We’ve been talking about having a storyteller’s heart, so this month, I’m going to tell you a story about that.
Years ago, before we had so many multiple lane expressways and revolving billboards, most road trips would take you down quiet 2-lane rural roads. Back in those days, advertisers had to get creative, and the Burma Shave folks certainly did … you’d pass a small sign with an open-ended statement or question … then, a half-mile later, another sign and they’d continue the thought … then, in another half mile, another sign … then, in another half mile … well, you get the idea. There would be 4-5 or more signs and usually they’d rhyme. Kind of like:
Can’t get a date?
Grab that razor,
before it’s too late!
What’s that? The razor hurts?
Makes you howl and rave?
Then, slather up that chin
with Burma Shave!
I made that up. I have no clue what they actually said ... I’ve only heard tales. I’m not THAT old!!
Anyway, the point is, you wouldn’t see the whole message until you drove past all of the signs.
Like those signs, I’m going to tell this story in installments, and you won’t know the whole story until you read all four blogs. If some catastrophe happens before July 28th – like if an asteroid hits or if someone finally drops the bomb or maybe that super volcano under Yellowstone blows – just make up your own ending. It’ll give you something to do to pass the time in the fallout shelter.
Okay, now you need cheering up … here’s the first installment (minus the rhyming, thank goodness!):
In the early days the earth was quiet and peaceful.
Even so, the music had grown faint and was mostly imperceptible now.
Daily activities centered around staying alive – finding food and staying safe, taking care of yourself and your family. Stressful even in these early, simpler times. When people needed a restful break, they would go spend time with the Storyteller.
He was always there, tending to his path at the edge the forest, sweeping it clear, sowing colorful wildflowers along the edges. Was that the path leading to his home? No one knew. He simply was always there, welcoming visitors with a smile and inviting them to walk his path with him while he told them fantastic tales of ancient times that were hardly believable. Still, he was mesmerizing to hear, and no matter how long or short your time with him, or how far you walked with him, when his tale and your visit ended, you would find yourself right back at the spot where you had started out.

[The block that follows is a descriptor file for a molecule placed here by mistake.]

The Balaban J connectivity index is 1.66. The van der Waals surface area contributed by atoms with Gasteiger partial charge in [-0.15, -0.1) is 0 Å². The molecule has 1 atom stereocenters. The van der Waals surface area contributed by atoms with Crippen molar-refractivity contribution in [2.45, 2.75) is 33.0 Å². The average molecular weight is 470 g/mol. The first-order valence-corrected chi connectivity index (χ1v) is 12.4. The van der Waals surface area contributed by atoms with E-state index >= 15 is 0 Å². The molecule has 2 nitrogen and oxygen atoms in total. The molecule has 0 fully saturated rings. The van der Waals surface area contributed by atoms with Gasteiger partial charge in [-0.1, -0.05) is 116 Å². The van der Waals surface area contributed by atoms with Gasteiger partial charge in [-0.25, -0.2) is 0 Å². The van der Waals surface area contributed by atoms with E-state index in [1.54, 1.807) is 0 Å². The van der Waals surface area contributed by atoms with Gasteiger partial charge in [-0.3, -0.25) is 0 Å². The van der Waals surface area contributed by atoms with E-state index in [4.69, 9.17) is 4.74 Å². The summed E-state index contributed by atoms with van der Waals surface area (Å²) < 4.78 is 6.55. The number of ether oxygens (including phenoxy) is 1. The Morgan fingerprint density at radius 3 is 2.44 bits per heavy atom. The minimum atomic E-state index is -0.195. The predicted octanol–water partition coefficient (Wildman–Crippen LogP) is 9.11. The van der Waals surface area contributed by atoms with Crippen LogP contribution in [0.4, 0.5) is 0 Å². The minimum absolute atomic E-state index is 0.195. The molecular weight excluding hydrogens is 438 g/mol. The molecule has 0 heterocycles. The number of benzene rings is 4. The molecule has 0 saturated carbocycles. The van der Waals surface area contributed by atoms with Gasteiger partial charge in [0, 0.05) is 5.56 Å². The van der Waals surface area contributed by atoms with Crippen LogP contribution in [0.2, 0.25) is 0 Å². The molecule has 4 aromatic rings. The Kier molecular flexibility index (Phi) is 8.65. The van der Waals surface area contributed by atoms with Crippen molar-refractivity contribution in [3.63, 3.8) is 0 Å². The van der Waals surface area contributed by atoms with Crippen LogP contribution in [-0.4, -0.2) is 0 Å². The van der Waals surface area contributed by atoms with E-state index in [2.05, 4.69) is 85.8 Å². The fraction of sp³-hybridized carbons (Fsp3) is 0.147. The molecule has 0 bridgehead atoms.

The Storyteller was very old – ancient, some said – and most people just wrote him off as crazy. Listening to folks talk about him, you would agree that, yes, he’s just a kooky old man. But then you would meet him … and revel in the tales he spun about times and events that no one else knew. Did he really believe the things he spoke? So you’d look into his sad eyes for hints at the truth … but those sad eyes only twinkled back at you. They hid secrets, for sure, but secrets that would not be forth coming that day. And so his mystique persisted.
But regardless of how mesmerizing the Storyteller was, there were more important things to tend to … like staying alive.
People kept procreating – because that’s what people do – and soon there were more and more people who found themselves bumping into more and more of the other people. They needed space.
Families and clans grew and spread out across the land. Over time they began grouping together with other families and clans. Simple family groups joined and became larger communities. More hands meant more help. Chores were assigned and divvied up. Living got a little easier with shared work.
Now there was more free time. Every night after the evening meal, groups would gather around fires to talk about their day and tell stories and share important news and information with the community.
The stories told here were much different than the stories the Storyteller told. These were practical and important … maybe you’d find out that a newly discovered plant wasn’t safe to eat … or maybe you needed some specialized help with your chores, and the people you knew, knew other people who could help you. Even the stories that weren’t practical – the funny ones, the adventurous ones – at least made sense. Not at all like the nonsense the Storyteller told.
Over time, the number and frequency of visitors the Storyteller entertained dwindled and dwindled until finally no one ever came to see him at all. No one spoke of him and eventually, the few people who knew he existed grew older and died one by one until there was no one left who had even heard of him.
And the world progressed …
The population exploded. Communities grew into cities. Cities grouped together within boundaries that became countries with economies and resources that leaders made war over.
Collective knowledge accumulated. The more they learned, the more they wanted to know. Great institutions of learning sprung up and the sciences were born.
Everyone everywhere was busy either working or exploring or discovering or inventing or manufacturing or entertaining themselves. Machines hummed, lights burned, music blared, people talked non stop. Everywhere, all of the time, something was happening.
The world was busy and noisy.
Far away from it all, a solitary figure swept a few stray leaves out of the path he tended. Nothing to do now except watch and wait. And listen …
But it was no use … he couldn’t hear it anymore. Oh, how he missed the music!
Be patient. It will return.
He wiped a tear from his cheek and half smiled to himself.
Yes, my tired old heart, be patient. It will return!